Gergely Csurka, FINA Media Committee
Sweden’s Sarah Sjostrom and Russia’s Vlad Morozov are well in the lead in the overall – and Morozov is set to win the second cluster – they won a gold apiece on Day 2 in Budapest as well but were pipped for the title in one of their trademark events. The grand Aussie trio enjoyed another great session, Mack Horton, Emily Seebohm and Mitch Larkin all collected their second respective win in Budapest – just like Chad le Clos (RSA) and Felipe Lima (BRA). Katinka Hosszu (HUN) made it three with another victory, much to the delight of the crowd.
Home star Katinka Hosszu secured an electrifying atmosphere right at the beginning by winning her favourite 400m IM with ease. With compatriot Zsuzsanna Jakabos coming third, some 3,000 fans on the tribunes made tremendous noise and despite the Hungarians didn’t clinch any more titles in the rest of the session, the roars didn’t cease later on, especially when the living legend of the Magyars Laszlo Cseh claimed silver in the 200m IM.
Aged 33, Cseh was still up to the task and only Mitch Larkin could get to the wall ahead of him. The Hungarian ace – the only swimmer in history capturing medals in eight consecutive FINA World Championships (since 2003, still counting) – returned to the pool a bit later to come 4th in the 200m fly. “It was as painful as it could be and now I see I had to train an awful lot to return to my best shape again” he said and one’s just wondering how this outstanding athlete can find motivation to push himself to the limits again and again.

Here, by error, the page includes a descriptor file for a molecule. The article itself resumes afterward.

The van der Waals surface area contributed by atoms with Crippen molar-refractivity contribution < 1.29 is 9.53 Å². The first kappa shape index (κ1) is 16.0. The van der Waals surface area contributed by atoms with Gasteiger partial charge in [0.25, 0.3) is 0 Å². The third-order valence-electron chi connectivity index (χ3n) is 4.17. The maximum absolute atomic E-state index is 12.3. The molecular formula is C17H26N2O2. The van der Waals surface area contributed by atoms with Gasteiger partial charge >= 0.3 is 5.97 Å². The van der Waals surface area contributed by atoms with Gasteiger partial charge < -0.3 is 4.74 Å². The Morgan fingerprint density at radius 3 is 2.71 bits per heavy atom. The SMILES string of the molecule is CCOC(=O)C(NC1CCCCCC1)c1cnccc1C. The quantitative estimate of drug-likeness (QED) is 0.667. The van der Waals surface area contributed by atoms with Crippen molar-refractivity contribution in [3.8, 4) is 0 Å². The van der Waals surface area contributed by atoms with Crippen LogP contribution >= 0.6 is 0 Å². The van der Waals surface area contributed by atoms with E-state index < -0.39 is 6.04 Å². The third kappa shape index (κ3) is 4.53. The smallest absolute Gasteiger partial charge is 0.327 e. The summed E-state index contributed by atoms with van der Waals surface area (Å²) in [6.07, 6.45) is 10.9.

Hosszu was also back for more, she got two more bronzes, one in the 100m back then, sending the crowd to the seventh heaven, in the 4x50m mixed free relay.
The current leaders of the overall Sarah Sjostrom and Vladimir Morozov did a good job respectively as the Swede won an outstanding race in the 200m free, passing Femke Heemskerk (NED) over the last lap. It was a huge effort from Sjostrom, however, later in the day the other Dutchwoman Ranomi Kromowidjojo stunned her for the second time in two days. ‘Kromi’, as everyone knows her, had bettered Sjostrom in the 50m free and did it again, this time in the 50m fly, perhaps an even bigger upset.
Vladimir Morozov went through something similar: he won the 100m free with a pretty good effort (45.30, just 0.36 shy of Amaury Leveaux’s brutal shiny WR from 2008) but before that he had to bow to USA’s Michael Andrew in the 50m back, also a pet event for the Russian. Andrew, the dash specialist, did a fine job. “It was a good swim, I’m happy with the race as it’s a big personal best for me” he said. The young American was the man of the meet last year at the junior Worlds in Indianapolis, on his transition to the tough world of the seniors he said: “I think it’s all good, I achieved some pretty good results at the Nationals then in the Pan Pacs which obviously meant a great boost for my pro career and showed I was already capable of doing some serious business in long-course meets. Now I’m about to prove that in the World Cup too.”